Mary's Difficulty in appointing a Chancellor on the Death of Gardyner, 77. Ap-

pointment of NICHOLAS HEATH, Archbishop of York, as Chancellor, 78 His

Birth and Education, 78. His Rise, 79. Opposes Reformation, 79. His Conduct

during Protectorate of Somerset, 79. Committed to Prison, 80. Deprived of his

Bishopric, 80. On Accession of Mary, liberated and made Archbishop of York,

80. Succeeds Gardyner as Chancellor, 80. His Incompetency as a Judge, 80. A

Parliament, 81. Question of Parliamentary Privilege decided by the Chancellor,

81. Last Illness of Mary, 81, Parliament opened by the Chancellor, 81. Procla

mation against seditious Books, 82. The Lord Chancellor's Visit to the House of

Commons to press for a Subsidy, 82. The Lord Chancellor announces to the two

Houses the Death of Queen Mary, 83. Elizabeth proclaimed, 83. Chancellor's

Address to her at Hatfield, 83. Her Answer, 83, Surrender of Great Seal to her,

83. Ex-Chancellor Heath retained as Councillor, 84. Queen Elizabeth's choice of

Religion, 84. Honourable Conduct of Heath, 84. He concurs with Bishops in re-

fusing to assist at Queen's Coronation, 85. Heath's Speech in House of Lords

against the Reformed Religion, 85 Conference between Roman Catholic and

Protestant Divines, 86. Heath refuses to acknowledge Queen's Supremacy, 87.

He is deprived of his Archbishopric, 87 His retirement, 87. Is visited by Queen

Elizabeth, 87. His Death. 87. State of the Law and Conduct of Chancellors du-

ring the Reign of Queen Mary, 87.

State of Business in the Court of Chancery, 88. Great Seal delivered to Sir NICH-

OLAS BACON as Lord Keeper, 86. His previous Career, 89. His Birth, 89. Edu-

cation, 89. Subordinate Offices held by him. 90. His Plan for founding a Univer-

sity in London, 90. Brother-in-law of Cecil, 90 His Conformity to the Catholic

Religion in the Reign of Queen Mary, 90. Made Lord Keeper on recommenda-

tion of Cecil, 91. New Great Seal, 91. Lord Keeper's Speech on opening Parlia-

ment, 92. His Advice on Queen's Title, 92 Lord Keeper Moderator in Disputa.

tion between Roman Catholic and Protestant Divines, 92, His Partiality, 93.

Catholic Disputants committed to Prison, 93. Lord Keeper excellent Equity

Judge, 93. Doubts respecting his Authority as Lord Keeper, 93.

ment to declare his Authority, 94 A new Parliament, 94. Procession to West-

minster, 94. Lord Keeper's Speech to the Two Houses, 95. Lord Keeper's

Speech at the Prorogation, 95. Elizabeth's Declaration about her Marriage, 96.

Queen's Suitors, 96. Address delivered by Lord Keeper inviting Queen to marry,

96. Queen's Answer, 97. Ceremony at the Close of the Session, 97. Speech

of Speaker of House of Commons, 98. Lord Keeper's Answer, 98. Queen stops

him, and herself addresses the Commons, 98. Parliament dissolved, 98. Con-

troversy respecting Right of Succession to the Throne, 98. Pamphlet in fa-

vour of House of Suffolk, 98. Discovery that this was written by the Lord

Keeper, 98, Lord Keeper dismissed from Privy Council, and ordered to confine

himself to Business of Court of Chancery, 99. Lord Keeper restored

Privy Council and Queen's Confidence, 99. Mary Queen of Scots, 99. Lord

Keeper a Commissioner to examine into the Charge of her having mur-

dered her Husband, 99. Queen Elizabeth goes to Parliament in a Coach, 100.

Great Seal Two Months in personal Custody of the Queen, 109. Her mode of using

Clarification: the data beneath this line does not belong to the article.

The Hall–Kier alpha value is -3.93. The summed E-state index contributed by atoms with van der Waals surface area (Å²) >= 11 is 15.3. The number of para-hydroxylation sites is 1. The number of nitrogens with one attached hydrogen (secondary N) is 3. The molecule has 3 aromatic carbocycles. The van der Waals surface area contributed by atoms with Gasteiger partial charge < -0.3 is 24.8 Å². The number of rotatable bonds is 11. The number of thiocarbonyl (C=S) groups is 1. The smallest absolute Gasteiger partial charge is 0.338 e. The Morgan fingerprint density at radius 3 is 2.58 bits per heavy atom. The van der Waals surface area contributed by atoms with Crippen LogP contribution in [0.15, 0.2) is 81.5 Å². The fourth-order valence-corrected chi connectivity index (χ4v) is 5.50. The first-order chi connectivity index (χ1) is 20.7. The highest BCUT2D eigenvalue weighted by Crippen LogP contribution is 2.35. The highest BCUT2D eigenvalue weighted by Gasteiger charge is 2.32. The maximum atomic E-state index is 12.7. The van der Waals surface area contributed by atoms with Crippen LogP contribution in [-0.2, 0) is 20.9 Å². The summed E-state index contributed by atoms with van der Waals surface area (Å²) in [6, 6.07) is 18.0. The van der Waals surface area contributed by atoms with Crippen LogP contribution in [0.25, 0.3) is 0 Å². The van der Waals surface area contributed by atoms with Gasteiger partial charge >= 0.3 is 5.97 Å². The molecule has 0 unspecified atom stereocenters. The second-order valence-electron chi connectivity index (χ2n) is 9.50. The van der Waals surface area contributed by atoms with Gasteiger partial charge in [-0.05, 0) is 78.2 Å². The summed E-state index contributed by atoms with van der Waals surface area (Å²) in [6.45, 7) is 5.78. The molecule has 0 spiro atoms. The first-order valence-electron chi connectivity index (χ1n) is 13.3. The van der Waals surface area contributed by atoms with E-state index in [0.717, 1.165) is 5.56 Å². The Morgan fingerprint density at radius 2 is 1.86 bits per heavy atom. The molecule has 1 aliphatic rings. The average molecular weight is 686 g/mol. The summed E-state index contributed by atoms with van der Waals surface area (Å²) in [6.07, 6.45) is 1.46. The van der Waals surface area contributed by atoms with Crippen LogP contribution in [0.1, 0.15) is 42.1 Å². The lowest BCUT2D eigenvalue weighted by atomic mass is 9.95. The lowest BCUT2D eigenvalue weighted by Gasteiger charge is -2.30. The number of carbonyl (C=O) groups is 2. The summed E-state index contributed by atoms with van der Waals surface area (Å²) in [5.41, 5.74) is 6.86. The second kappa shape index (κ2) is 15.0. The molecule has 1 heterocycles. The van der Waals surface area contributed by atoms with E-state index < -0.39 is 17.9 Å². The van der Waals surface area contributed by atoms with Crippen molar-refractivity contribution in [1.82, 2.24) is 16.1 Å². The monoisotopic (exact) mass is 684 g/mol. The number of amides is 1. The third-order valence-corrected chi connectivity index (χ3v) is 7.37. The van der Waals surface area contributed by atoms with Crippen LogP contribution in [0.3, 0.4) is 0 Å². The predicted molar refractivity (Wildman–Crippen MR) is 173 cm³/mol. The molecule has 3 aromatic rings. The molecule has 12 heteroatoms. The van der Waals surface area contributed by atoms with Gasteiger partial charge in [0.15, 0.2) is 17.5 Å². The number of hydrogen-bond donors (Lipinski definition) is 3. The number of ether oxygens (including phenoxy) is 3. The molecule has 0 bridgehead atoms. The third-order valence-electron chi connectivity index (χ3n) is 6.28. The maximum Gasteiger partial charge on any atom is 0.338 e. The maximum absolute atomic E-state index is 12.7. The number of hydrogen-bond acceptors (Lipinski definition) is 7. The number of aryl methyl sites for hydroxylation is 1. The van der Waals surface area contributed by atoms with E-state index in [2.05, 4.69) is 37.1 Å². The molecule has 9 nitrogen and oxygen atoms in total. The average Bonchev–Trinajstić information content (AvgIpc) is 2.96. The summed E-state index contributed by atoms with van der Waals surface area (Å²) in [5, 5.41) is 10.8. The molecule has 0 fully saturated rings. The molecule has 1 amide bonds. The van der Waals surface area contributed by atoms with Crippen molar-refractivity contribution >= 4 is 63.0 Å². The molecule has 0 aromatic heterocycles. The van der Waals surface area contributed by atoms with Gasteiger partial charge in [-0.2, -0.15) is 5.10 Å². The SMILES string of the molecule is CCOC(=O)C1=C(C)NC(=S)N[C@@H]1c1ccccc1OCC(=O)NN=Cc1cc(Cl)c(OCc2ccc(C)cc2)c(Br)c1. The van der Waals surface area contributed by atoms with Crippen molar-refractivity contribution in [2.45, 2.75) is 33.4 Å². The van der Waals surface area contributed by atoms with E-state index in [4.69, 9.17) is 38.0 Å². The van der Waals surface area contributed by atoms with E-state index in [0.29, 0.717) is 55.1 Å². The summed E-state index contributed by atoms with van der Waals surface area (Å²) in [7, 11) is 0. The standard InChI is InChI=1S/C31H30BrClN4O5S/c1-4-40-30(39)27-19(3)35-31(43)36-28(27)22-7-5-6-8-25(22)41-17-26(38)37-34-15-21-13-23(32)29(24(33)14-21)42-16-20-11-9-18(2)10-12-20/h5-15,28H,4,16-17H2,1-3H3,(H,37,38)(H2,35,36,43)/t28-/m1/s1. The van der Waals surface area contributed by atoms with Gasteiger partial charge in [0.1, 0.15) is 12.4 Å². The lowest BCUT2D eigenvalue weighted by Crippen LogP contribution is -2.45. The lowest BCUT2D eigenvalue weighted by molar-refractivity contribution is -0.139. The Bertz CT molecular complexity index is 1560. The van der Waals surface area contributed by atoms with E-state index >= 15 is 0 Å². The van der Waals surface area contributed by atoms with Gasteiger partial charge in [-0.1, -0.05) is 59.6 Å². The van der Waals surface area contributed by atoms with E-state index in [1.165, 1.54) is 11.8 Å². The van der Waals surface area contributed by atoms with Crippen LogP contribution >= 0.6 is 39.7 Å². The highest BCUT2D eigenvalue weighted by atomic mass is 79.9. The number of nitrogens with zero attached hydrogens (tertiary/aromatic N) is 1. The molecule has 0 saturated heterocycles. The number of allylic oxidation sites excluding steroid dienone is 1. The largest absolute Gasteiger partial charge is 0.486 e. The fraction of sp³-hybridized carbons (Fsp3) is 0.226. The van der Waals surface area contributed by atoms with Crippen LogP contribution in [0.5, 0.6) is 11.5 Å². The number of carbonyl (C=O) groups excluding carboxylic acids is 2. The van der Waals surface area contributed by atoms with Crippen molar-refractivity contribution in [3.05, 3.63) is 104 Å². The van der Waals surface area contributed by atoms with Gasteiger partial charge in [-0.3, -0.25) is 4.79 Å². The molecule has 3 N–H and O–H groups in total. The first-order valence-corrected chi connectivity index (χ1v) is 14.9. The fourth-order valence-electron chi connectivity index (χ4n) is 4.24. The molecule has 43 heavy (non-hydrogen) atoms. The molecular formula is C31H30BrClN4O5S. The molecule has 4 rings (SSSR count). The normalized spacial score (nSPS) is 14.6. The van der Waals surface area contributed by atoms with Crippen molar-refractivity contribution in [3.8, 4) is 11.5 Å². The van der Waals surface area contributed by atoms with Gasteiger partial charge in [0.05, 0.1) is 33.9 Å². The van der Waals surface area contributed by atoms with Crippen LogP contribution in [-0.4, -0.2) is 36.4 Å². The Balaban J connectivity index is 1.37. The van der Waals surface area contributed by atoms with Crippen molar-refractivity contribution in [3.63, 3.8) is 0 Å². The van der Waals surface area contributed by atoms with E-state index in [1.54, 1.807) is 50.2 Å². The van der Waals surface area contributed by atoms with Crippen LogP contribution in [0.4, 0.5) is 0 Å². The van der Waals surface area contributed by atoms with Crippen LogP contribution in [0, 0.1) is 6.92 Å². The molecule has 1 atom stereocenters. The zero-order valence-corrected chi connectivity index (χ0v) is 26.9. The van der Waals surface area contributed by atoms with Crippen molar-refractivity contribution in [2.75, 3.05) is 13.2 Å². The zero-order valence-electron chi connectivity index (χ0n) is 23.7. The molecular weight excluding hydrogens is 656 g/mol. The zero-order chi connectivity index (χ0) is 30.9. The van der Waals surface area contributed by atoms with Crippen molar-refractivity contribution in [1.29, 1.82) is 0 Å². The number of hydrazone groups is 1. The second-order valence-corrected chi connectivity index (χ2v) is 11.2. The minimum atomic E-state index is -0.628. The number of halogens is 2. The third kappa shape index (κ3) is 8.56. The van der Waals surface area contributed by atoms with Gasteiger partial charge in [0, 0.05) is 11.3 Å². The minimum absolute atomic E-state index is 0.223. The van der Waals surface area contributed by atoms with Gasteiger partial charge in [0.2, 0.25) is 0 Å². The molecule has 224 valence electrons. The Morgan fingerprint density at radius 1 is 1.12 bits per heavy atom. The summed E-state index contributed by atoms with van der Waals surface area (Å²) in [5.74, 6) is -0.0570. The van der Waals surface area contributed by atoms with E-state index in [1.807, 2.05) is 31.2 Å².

it, 109. Clamour for the Appointment of a Chancellor, 110 Queen's Perplexity,

110. Sir THOMAS BROMLEY, the Solicitor General, appointed Lord Chancellor,

110 His Birth, 110. Bred to the Law, 110. Made Solicitor General, 110. His

Conduct on Trial of Duke of Norfolk, 111. Evidence to support the Charge, 111.

Found Guilty, and executed, 1:3. Grief of Mary, 113. Bromley, the Solicitor

General, sent to her, 113. His interview with her, 113. Determination to bring

Mary to the Scaffold, 14. Bromley while Solicitor General more trusted by the

Government than the Attorney General, 114. Appointed Lord Chancellor, 114.

His Speech to the Queen on his Appointment, 114. Good Equity Judge, 116. A

Parliament, 116. Death of Speaker in Vacation, 116. Chancellor's Admonitions

to new Speaker, 117. Lord Chancellor rebukes Members of the House of Com-

mons, 117. Apprehensions of Elizabeth's Ministers from the Queen of Scots being

next Heir to the Crown, 117. Suggestion of taking her off by Poison, 117.

of Parliament preferred, 117. Lord Chancellor's Speech on opening of Parlia-

ment, 117. Bill for Trial of Mary, 118. Joy of Elizabeth, 118. She thanks the

two Houses, 118. Just Conviction of Babington, 118. Commission for the Trial

of Mary, 118. Bromley President, 113. Commissioners meet at Fotheringay, 118.

Mary denies the Jurisdiction of the Court, 118. Mary's preliminary Interview

with Bromley and other Commissioners, 118. Bromley baffled, 119. Attempt of

Sir Christopher Hatton, 119. Mary submits to the Jurisdiction of the Court, 120.

Her Trial, 120. Lord President Bromley's Address to her, 120. Her Auswer,

Her Defence, 120.

Burghley conducts the Prosecution, 121. His dread of an Acquitt 1, 121, Court

adjourned to Westminster, 121. Verdict of guilty against her in her Absence, 121.

Measures for carrying Sentence into Execution, 121. Parliament assembled, 121.

Lord Chancellor's Speech to hasten Execution, 122 Lord Chancellor's second

Speech against Mary, 122 Unanimous Address of both Houses, praying for her

Execution, 122. Elizabeth's Sarcasms on the Lawyers, 123. Elizabeth signs War-

rant for Mary's Execution, 123. Great Seal affixed to it, 123 It is sent off by

the Council, 123 Mary's Execution, 123. Her Conduct in her last Moments,

123. Sudden Illness of the Lord Chancellor, 124. His Death, 124. Lamentations

over him, 124. Ilis Character, 125. Friend to Toleration, 125. His Descend-

ants, 125.

Skill in Dancing, 128. His Fondness for the Stage, 128. Joined in writing a